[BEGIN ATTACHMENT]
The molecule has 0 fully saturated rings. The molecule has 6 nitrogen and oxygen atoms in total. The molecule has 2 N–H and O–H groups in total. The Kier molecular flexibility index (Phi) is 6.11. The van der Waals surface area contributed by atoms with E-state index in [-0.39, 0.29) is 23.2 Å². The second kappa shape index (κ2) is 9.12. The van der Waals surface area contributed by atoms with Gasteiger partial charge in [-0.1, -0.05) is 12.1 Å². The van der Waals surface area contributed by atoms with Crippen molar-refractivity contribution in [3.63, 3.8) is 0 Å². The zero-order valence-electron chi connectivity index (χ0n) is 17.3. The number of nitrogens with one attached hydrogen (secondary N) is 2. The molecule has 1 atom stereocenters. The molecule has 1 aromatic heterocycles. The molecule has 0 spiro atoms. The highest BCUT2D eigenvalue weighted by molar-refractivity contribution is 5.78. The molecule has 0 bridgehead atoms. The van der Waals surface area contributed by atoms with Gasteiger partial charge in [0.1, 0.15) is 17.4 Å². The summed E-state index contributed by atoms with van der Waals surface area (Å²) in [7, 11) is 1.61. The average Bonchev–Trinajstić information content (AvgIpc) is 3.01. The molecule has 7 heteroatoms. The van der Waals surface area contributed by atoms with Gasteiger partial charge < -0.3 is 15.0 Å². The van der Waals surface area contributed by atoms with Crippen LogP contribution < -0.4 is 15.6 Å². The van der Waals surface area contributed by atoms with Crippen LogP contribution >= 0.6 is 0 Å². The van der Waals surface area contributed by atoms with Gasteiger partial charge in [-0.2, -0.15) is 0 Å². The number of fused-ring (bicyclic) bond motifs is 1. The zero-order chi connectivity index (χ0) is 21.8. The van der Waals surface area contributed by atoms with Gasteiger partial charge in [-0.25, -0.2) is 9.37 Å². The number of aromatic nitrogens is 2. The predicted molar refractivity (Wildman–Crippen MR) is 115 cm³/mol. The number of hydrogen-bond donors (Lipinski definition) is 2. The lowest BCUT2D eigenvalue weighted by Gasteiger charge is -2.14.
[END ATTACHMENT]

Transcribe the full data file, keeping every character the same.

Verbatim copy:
The molecule has 0 fully saturated rings. The molecule has 6 nitrogen and oxygen atoms in total. The molecule has 2 N–H and O–H groups in total. The Kier molecular flexibility index (Phi) is 6.11. The van der Waals surface area contributed by atoms with E-state index in [-0.39, 0.29) is 23.2 Å². The second kappa shape index (κ2) is 9.12. The van der Waals surface area contributed by atoms with Gasteiger partial charge in [-0.1, -0.05) is 12.1 Å². The van der Waals surface area contributed by atoms with Crippen molar-refractivity contribution in [3.63, 3.8) is 0 Å². The zero-order valence-electron chi connectivity index (χ0n) is 17.3. The number of nitrogens with one attached hydrogen (secondary N) is 2. The molecule has 1 atom stereocenters. The molecule has 1 aromatic heterocycles. The molecule has 0 spiro atoms. The highest BCUT2D eigenvalue weighted by molar-refractivity contribution is 5.78. The molecule has 0 bridgehead atoms. The van der Waals surface area contributed by atoms with Gasteiger partial charge in [0.1, 0.15) is 17.4 Å². The summed E-state index contributed by atoms with van der Waals surface area (Å²) in [7, 11) is 1.61. The average Bonchev–Trinajstić information content (AvgIpc) is 3.01. The molecule has 7 heteroatoms. The van der Waals surface area contributed by atoms with Gasteiger partial charge < -0.3 is 15.0 Å². The van der Waals surface area contributed by atoms with Crippen LogP contribution < -0.4 is 15.6 Å². The van der Waals surface area contributed by atoms with Crippen LogP contribution >= 0.6 is 0 Å². The van der Waals surface area contributed by atoms with Gasteiger partial charge in [-0.2, -0.15) is 0 Å². The number of fused-ring (bicyclic) bond motifs is 1. The zero-order chi connectivity index (χ0) is 21.8. The van der Waals surface area contributed by atoms with Gasteiger partial charge in [-0.25, -0.2) is 9.37 Å². The number of aromatic nitrogens is 2. The predicted molar refractivity (Wildman–Crippen MR) is 115 cm³/mol. The number of hydrogen-bond donors (Lipinski definition) is 2. The lowest BCUT2D eigenvalue weighted by Gasteiger charge is -2.14.